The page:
NON FICTION: Time Waits For No Man

Man's silhouette looking at the stars

Photo: Greg Rakozy

The universe will end not with a bang, but with a whimper. —Neil deGrasse Tyson

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Time has a weird way of passing us by—the boring and routine tend to stretch it to oblivion, yet it takes only moments for the years to pass. For me, this becomes a problem in goal setting. I write down my plans, I set the deadlines, and then I realise how long it takes to achieve them little things.

But we look at time from a limited perspective. Think about it. Our choices revolve around a microscopic view on time—when the new iPhone is coming out, how many more payments till our car loan’s paid off, how fast the kids are growing up—and yet, the universe has existed for billions of years, and will continue to exist for trillions more, a duration that we can’t even begin to fathom.

Our bleak future

Billions of years from now, our sun will engulf the earth, and trillions of years after that, other stars will die, leaving a dark, blank slate where the sparkles of the universe used to be.

After that, black holes cannibalise each other, slowly disappearing and leaving space even emptier than it already is. Eventually, time will cease to matter.

Now think about that. The clock, which we’re so governed by, will one day be meaningless, and every living being in the entire universe is headed towards the same point in time. In a sense, all life in the entire cosmos, alien or not, are connected by this shared fate, and that’s some pretty freaky shit to think about at two in the morning.

Changing perspectives

Thoughts like these help me keep things in perspective though. Right now on Earth, it’ll take me at least half a year to come up with a shitty first draft for a novel, another half to edit it, then the rest is all up in the air. And that seems like a very long time to wait before I get to see the fruits of my labour.

But then I start thinking of the universe, and I remind myself that no matter what I’m going through in life, that that too, will pass, and it both terrifies and comforts me at the same time.

I’ve been thinking a lot about the meaning of existence—especially mine—not philosophically, but more in a drunk-dude-with-insomnia kinda way, and you know what I came up with? That it all doesn’t matter.

Now before you prescribe me with a diet of yoga and positive thinking, just hear me out a bit.

It doesn’t matter

You see, there’s a certain freedom to knowing that things don’t matter. Maybe that’s the push you need to take that risk, to try your hand at that musical instrument, to speak in public despite your stage fright, to start your own business, to ask that person out on a date.

It doesn’t matter if you’re living in the slums or if you’re changing the world like Elon Musk. We all share the same fate, and knowing that, wouldn’t you hazard some uncertainty in your life, especially seeing how you only have like 50 years to deal with your bad decisions?

We’re all so uniquely different, yet we all think we need to follow a set path of education, career, and family. I find myself following established paths too, because that’s what society says I should do, and I’m pretty good at being a follower.

My expiry date

I’m the perfect candidate for the rat race, because I tend to stay in my lane, and corporate loves it when you do that. I’d laboured my entire life as a working-class guy with minimum wage, and it seemed like something I ought to be doing, but then came my death scare.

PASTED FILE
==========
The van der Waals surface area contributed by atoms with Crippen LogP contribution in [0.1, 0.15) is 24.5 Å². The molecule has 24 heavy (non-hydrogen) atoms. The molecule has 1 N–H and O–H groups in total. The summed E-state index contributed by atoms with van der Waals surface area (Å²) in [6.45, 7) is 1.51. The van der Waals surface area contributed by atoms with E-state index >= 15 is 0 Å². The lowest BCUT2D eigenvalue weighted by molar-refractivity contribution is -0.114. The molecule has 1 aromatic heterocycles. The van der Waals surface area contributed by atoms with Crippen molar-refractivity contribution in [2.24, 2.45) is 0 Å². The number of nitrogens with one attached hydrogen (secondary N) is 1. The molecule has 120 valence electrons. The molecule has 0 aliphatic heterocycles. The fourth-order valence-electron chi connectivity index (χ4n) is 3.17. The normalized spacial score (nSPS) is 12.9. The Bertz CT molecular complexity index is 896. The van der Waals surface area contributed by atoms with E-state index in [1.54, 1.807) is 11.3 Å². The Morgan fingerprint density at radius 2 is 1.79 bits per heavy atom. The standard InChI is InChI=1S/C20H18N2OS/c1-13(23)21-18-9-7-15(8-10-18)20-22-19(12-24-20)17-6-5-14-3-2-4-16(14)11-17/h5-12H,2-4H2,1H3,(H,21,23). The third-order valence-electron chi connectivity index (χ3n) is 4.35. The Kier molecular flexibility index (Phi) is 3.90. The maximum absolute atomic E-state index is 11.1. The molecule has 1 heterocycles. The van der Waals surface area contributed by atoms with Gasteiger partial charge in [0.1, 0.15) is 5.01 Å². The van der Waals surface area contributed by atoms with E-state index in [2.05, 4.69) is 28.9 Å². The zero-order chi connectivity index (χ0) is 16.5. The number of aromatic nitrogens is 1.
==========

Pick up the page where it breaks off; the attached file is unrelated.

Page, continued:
It wasn’t anything serious, but for two days, I thought that my lung infection meant certain death. And my first thought wasn’t “Ah, good thing I’ve been a hard worker then” but “Ah shit, there goes all my opportunities to do the things I wish I’d done.”

A few years has passed since that incident, and time really does heal everything—even the fear of death. Still, I do reflect on my mortality sometimes, and I often wonder what I’d do when my time comes. Would I be at least half-prepared? Or would I be filled with regrets?

Taking action

And that’s why, this year, I’ve decided to set a dream in motion. One that I’ve been harbouring for almost a decade. One that was always on my mind when blowing out the candles on my birthday cake. One that life always found a way to delay.

I’m going to write a book.

It’s not about getting published. There’s no fame nor recognition for this either. I just want to finish the damn thing. Besides, only 1 out of 10 people I know reads fiction, and only 1 out of those 10 readers actually enjoy the obscure niches of cyberpunk and space operas.

But why though

So why am I doing this?

Because it somehow seems like something I was meant to do. It’s my purpose, and it’s something I’m willing to wager on to make it happen, as cheesy as that sounds. It was also something I’d wished I’d done when I had my health scare.

At least this way, when Death comes knocking on my door, I could tell myself that I’ve given it a fair try, instead of going through what-ifs during my final moments. And even if I fail, it’ll probably just mean 50 or so years of suffering (without regrets too), which isn’t a bad thing when you take into the account of what time means in the grand scale of the universe.

So if you’re stuck between a couple of tough choices, just know that it won’t matter whichever one you go with. As long as you’re not harming others, I say go for what you believe in and live your life the way you want to.

Because as they say, time waits for no man, but apparently, it won’t wait for the universe either.

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Does thinking about our place in the universe intrigue or scare you? Make sure to share your thoughts below. Whatever you type will all be gone in a trillion years, so don’t be shy!

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